WTI Options Volatility Slips on Speculation Rally to Be LimitedBarbara Powell
Crude oil options volatility sank as traders, caught off-guard by the rally in futures today, bet that price swings will be limited.
Implied volatility for at-the-money January options, a measure of expected futures movements and a key gauge of value, was 17.82 percent at 2:10 p.m. on the New York Mercantile Exchange, down from 19.02 percent yesterday. February options volatility fell to 17.95 percent from 18.81 percent.
West Texas Intermediate surged the most in more than two months after TransCanada Corp. said in a regulatory filing it plans to begin operating an oil pipeline from Cushing, Oklahoma, to Port Arthur, Texas, in January. The 700,000-barrel-a-day line will reduce inventories at Cushing, the delivery point for Nymex crude futures.
“The volatility has gone down because people are a little flat-footed in stunned silence waiting to see if this rally is real or just a fluke,” said Phil Flynn, senior market analyst at Price Futures Group in Chicago. “Some are getting out and not putting on new positions.”
West Texas Intermediate for January delivery rose $2.11, or 2.3 percent, to $95.93 a barrel at 2:20 p.m. on the Nymex, the biggest gain since Sept. 18. Prices touched $96.19, the highest intraday level since Nov. 1.
Calls protecting against a 10 percent gain in January futures were 1.5 percentage points above at-the-money options, from a 0.77 percentage point discount yesterday.
Flynn said trading was brisk for January $100 calls. Traders also bought at-the-money or just out-of-the-money calls and sold two or three calls at a higher strike price to pay for the purchase.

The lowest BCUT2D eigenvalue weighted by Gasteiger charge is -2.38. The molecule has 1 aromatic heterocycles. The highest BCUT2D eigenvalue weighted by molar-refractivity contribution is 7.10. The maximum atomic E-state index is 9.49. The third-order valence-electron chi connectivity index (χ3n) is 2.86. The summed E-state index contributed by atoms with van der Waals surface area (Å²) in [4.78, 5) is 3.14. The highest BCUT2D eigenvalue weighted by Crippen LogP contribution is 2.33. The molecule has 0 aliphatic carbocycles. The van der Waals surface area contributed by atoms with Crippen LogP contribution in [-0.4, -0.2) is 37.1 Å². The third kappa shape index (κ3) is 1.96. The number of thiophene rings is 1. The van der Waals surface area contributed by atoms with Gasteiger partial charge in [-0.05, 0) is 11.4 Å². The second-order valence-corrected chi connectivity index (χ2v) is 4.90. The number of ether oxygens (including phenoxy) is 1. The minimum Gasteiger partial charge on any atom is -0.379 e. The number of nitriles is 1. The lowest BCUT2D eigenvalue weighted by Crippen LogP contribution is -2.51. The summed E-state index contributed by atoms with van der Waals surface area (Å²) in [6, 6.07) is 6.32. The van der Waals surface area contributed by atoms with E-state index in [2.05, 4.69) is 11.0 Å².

“You’re a little bullish but you don’t think the market is going to go crazy,” Flynn said.
The most-active options were January $100 calls, which rose 11 cents to 17 cents with 4,139 lots trading as of 2:13 p.m. January $90 puts, the second-most active, declined 23 cents to 9 cents on volume of 3,828. January $98 calls jumped 34 cents to 51 cents on 2,882 lots and January $102 calls were up 4 cents to 6 cents with 2,619 lots traded.
Puts, or bets that prices would fall, accounted for 56 percent of electronic trading volume today.
In yesterday’s session, of the 61,864 lots traded, puts accounted for 57 percent of the volume. February $90 puts fell 35 cents to $1.07 a barrel on 2,922 contracts. January $90 puts declined 24 cents to 32 cents on volume of 2,831 lots.
Open interest in the previous session was highest for June $80 puts, with 28,975 contracts. Next were January $75 puts with 27,261 lots and January $85 puts with 26,104.
The exchange distributes real-time data for electronic trading and releases information the next business day on open-outcry volume, where the bulk of options activity occurs.